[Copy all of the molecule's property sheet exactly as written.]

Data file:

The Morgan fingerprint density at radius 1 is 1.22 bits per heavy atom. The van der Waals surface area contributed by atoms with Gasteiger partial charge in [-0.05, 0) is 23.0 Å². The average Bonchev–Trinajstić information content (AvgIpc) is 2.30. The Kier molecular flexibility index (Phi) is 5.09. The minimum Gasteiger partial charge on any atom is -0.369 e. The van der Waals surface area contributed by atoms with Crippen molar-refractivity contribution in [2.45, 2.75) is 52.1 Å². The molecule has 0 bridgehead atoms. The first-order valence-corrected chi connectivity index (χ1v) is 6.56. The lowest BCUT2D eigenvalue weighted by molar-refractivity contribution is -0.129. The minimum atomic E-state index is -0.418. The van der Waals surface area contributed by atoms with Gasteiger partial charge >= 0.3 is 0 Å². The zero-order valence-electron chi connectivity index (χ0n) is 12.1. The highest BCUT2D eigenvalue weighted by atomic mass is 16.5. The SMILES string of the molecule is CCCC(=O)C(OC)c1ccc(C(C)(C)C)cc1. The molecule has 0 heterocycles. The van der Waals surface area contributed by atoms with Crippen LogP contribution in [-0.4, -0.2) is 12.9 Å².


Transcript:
The Morgan fingerprint density at radius 1 is 1.22 bits per heavy atom. The van der Waals surface area contributed by atoms with Gasteiger partial charge in [-0.05, 0) is 23.0 Å². The average Bonchev–Trinajstić information content (AvgIpc) is 2.30. The Kier molecular flexibility index (Phi) is 5.09. The minimum Gasteiger partial charge on any atom is -0.369 e. The van der Waals surface area contributed by atoms with Crippen molar-refractivity contribution in [2.45, 2.75) is 52.1 Å². The molecule has 0 bridgehead atoms. The first-order valence-corrected chi connectivity index (χ1v) is 6.56. The lowest BCUT2D eigenvalue weighted by molar-refractivity contribution is -0.129. The minimum atomic E-state index is -0.418. The van der Waals surface area contributed by atoms with Gasteiger partial charge >= 0.3 is 0 Å². The zero-order valence-electron chi connectivity index (χ0n) is 12.1. The highest BCUT2D eigenvalue weighted by atomic mass is 16.5. The SMILES string of the molecule is CCCC(=O)C(OC)c1ccc(C(C)(C)C)cc1. The molecule has 0 heterocycles. The van der Waals surface area contributed by atoms with Crippen LogP contribution in [-0.4, -0.2) is 12.9 Å².